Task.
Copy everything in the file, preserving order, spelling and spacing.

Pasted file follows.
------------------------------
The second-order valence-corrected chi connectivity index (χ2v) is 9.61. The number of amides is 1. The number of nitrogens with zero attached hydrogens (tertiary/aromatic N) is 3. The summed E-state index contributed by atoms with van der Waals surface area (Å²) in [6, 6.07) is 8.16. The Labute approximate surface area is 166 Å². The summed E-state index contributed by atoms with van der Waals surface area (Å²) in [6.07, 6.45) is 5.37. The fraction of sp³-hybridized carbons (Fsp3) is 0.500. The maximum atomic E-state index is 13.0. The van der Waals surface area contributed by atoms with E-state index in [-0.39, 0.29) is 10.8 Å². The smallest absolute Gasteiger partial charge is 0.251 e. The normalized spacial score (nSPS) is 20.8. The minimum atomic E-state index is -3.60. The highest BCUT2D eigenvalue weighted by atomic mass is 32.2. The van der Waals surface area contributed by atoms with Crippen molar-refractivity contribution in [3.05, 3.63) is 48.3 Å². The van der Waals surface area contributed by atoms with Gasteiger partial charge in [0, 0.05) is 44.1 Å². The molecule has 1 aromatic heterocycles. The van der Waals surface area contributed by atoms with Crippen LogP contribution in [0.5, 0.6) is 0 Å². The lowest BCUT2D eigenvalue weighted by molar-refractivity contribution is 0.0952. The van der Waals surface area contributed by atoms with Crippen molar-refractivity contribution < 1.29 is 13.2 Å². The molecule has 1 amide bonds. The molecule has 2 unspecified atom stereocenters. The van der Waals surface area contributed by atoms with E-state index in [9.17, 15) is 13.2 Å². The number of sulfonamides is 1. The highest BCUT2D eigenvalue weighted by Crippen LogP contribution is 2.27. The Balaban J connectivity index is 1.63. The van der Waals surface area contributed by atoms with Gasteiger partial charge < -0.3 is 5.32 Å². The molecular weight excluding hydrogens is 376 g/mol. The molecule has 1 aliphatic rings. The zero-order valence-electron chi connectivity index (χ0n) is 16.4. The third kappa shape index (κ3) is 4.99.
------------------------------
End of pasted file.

The second-order valence-corrected chi connectivity index (χ2v) is 9.61. The number of amides is 1. The number of nitrogens with zero attached hydrogens (tertiary/aromatic N) is 3. The summed E-state index contributed by atoms with van der Waals surface area (Å²) in [6, 6.07) is 8.16. The Labute approximate surface area is 166 Å². The summed E-state index contributed by atoms with van der Waals surface area (Å²) in [6.07, 6.45) is 5.37. The fraction of sp³-hybridized carbons (Fsp3) is 0.500. The maximum atomic E-state index is 13.0. The van der Waals surface area contributed by atoms with E-state index in [-0.39, 0.29) is 10.8 Å². The smallest absolute Gasteiger partial charge is 0.251 e. The normalized spacial score (nSPS) is 20.8. The minimum atomic E-state index is -3.60. The highest BCUT2D eigenvalue weighted by atomic mass is 32.2. The van der Waals surface area contributed by atoms with Crippen molar-refractivity contribution in [3.05, 3.63) is 48.3 Å². The van der Waals surface area contributed by atoms with Gasteiger partial charge in [0, 0.05) is 44.1 Å². The molecule has 1 aromatic heterocycles. The van der Waals surface area contributed by atoms with Crippen LogP contribution in [0.5, 0.6) is 0 Å². The lowest BCUT2D eigenvalue weighted by molar-refractivity contribution is 0.0952. The van der Waals surface area contributed by atoms with Crippen molar-refractivity contribution < 1.29 is 13.2 Å². The molecule has 1 amide bonds. The molecule has 2 unspecified atom stereocenters. The van der Waals surface area contributed by atoms with E-state index in [9.17, 15) is 13.2 Å². The number of sulfonamides is 1. The highest BCUT2D eigenvalue weighted by Crippen LogP contribution is 2.27. The Balaban J connectivity index is 1.63. The van der Waals surface area contributed by atoms with Gasteiger partial charge < -0.3 is 5.32 Å². The molecular weight excluding hydrogens is 376 g/mol. The molecule has 1 aliphatic rings. The zero-order valence-electron chi connectivity index (χ0n) is 16.4. The third kappa shape index (κ3) is 4.99.